The sound system failed, leaving only one microphone to be moved from one speaker to another. The judge was invisible off camera and inaudible for the entire proceeding. A court official told the press “I personally apologies [sic] for the ongoing technical issues…The Cloud video platform equipment was tested beforehand and all was thought to be well. However there have been ongoing issues with equipment today.”
A government lawyer acknowledged that the “preliminary” security check of documents in the case is requiring reviews and approvals by five unnamed government agencies, and taking five months before the documents can be released to Hughes and to the lawyers in the case. Police and intelligence service applications to the judge to keep evidence and witness identities secret will be heard in secret. A closed-door hearing for this was expected to follow the public one on Friday, but the timing of this is a state secret the judge has not revealed.
Michael Mansfield QC, a lawyer representing the Sturgess family, said in court that four years ago, a “jigsaw of intelligence” was already available when British government officials announced the Novichok story and then charged Russian agents with the Novichok attacks. Mansfield said the delays for secrecy reviews had left the Sturgess family’s “patience [wearing] extremely thin.” He hinted that if the evidence for the Russian Novichok attack had been solid enough for public statements by Prime Minister Theresa May, her Cabinet Secretary and security advisor Sir Mark Sedwill, and then-Foreign Secretary Boris Johnson, followed by announcement of criminal charges, the Sturgess family was exasperated by four years of postponement in releasing the evidence to the public inquiry.
“Unless it’s an empty barrel”, Mansfield added. This is the first suggestion the Sturgess family has made publicly that they suspect government officials may have been lying.
When I was ten years old, I was tall for my age and had an unusually powerful first serve for a boy.
After observing me hit a few practice balls, a famous international tennis star turned coach told my mother that if she handed me over to him every day after school for three hours a day, every day for the next ten years, along with a cheque almost as tall as I was, he was sure he could turn me into the world champion he had been. She refused.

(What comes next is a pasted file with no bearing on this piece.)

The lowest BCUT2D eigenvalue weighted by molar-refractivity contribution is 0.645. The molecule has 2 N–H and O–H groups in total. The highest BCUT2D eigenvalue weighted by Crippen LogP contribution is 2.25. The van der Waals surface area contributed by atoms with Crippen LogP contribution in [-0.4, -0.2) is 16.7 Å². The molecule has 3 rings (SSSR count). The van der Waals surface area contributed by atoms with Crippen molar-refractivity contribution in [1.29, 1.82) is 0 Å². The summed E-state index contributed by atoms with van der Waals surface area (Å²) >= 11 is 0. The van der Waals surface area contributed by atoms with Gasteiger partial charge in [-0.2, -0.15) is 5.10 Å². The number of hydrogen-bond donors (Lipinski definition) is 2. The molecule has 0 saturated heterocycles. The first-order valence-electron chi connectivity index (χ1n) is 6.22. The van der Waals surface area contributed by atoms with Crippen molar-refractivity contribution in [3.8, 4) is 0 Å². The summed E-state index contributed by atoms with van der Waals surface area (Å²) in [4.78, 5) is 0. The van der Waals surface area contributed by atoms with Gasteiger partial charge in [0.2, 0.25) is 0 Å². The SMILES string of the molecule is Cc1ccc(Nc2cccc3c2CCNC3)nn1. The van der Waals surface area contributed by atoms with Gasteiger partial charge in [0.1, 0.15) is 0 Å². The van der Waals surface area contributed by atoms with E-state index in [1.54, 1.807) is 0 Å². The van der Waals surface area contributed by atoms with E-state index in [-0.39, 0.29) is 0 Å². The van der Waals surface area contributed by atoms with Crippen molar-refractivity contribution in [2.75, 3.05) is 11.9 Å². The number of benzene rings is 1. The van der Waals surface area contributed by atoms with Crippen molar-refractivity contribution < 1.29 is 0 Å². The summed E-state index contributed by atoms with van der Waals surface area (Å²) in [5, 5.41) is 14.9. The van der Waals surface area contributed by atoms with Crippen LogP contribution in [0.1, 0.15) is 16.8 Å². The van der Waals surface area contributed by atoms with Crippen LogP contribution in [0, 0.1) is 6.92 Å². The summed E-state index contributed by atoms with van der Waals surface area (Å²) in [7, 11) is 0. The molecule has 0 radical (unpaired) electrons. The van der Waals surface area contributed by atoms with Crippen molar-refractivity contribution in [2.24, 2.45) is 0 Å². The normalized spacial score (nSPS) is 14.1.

It wasn’t that my mother was sceptical of the promise, or of my juvenile talent at the game, or even of the price she had to pay. Her reason, she told me later, was she thought there was more to life than tennis, and that in my after-school hours I would be better occupied doing my school homework. At the time that wasn’t my choice to make. Later, when I went in for politics instead of tennis, she thought there was more to life than that too. Still, she went to Wimbledon when she could. She also kept up her own tennis game. I haven’t done either.
That is until last Sunday, when for the first time in the history of tennis, the politics met the tennis game on the centre court, and Novak Djokovic, the Serbian champion, won both. The Australian government’s abuse of emergency powers to keep Djokovic out of the country last January – quashed by one federal court judge, allowed by a panel of three – had been defeated in four sets. Nick Kyrgios served 30 aces to Djokovic’s 15, but Djokovic won 132 points to 112. Had Kyrgios won, the Australian press, which had supported its government’s attack on Djokovic in January and Kyrgios in his Wimbledon challenge, would have claimed the double victory. Djokovic kept his eloquent silence.
This coming Sunday, July 17, will be the eighth anniversary of the downing over eastern Ukraine of Malaysia Airlines Flight MH17 in which 298 crew and passengers on board were killed; most of them were Dutch; some Australian, Malaysian and other nationalities. The Dutch, Australian and Ukrainian governments combined at the time to plan a NATO military intervention; to tamper with the bodies and the crash evidence; and for the past two years to run a show trial, in order to make their political case that Russia was guilty in the crime. The verdict is proven; the crime is not. That’s a double-fault.
In wars like the present one, politics on the home front cannot be permitted to give aid and comfort to the enemy. In the US and NATO campaign, the Russian oligarchs and their businesses are targets and also weapons of the plan for regime change in the Kremlin. What role they will play personally in the future of the Russian war economy, and how their assets, cashflows, profits and investments will be managed, are bound to be closely held secrets.
So when the aluminium oligarch Oleg Deripaska (lead images, left left, right left) and the nickel oligarch Vladimir Potanin (left right, right left) appeared to agree to announce publicly on July 4 that they are negotiating a merger of their companies Rusal and Norilsk Nickel (Nornickel) into a single national mining and metals champion, they may be telling the truth; or they may be running a disinformation operation against each other; or they may be flying a trial balloon over the Kremlin to see what President Vladimir Putin will decide.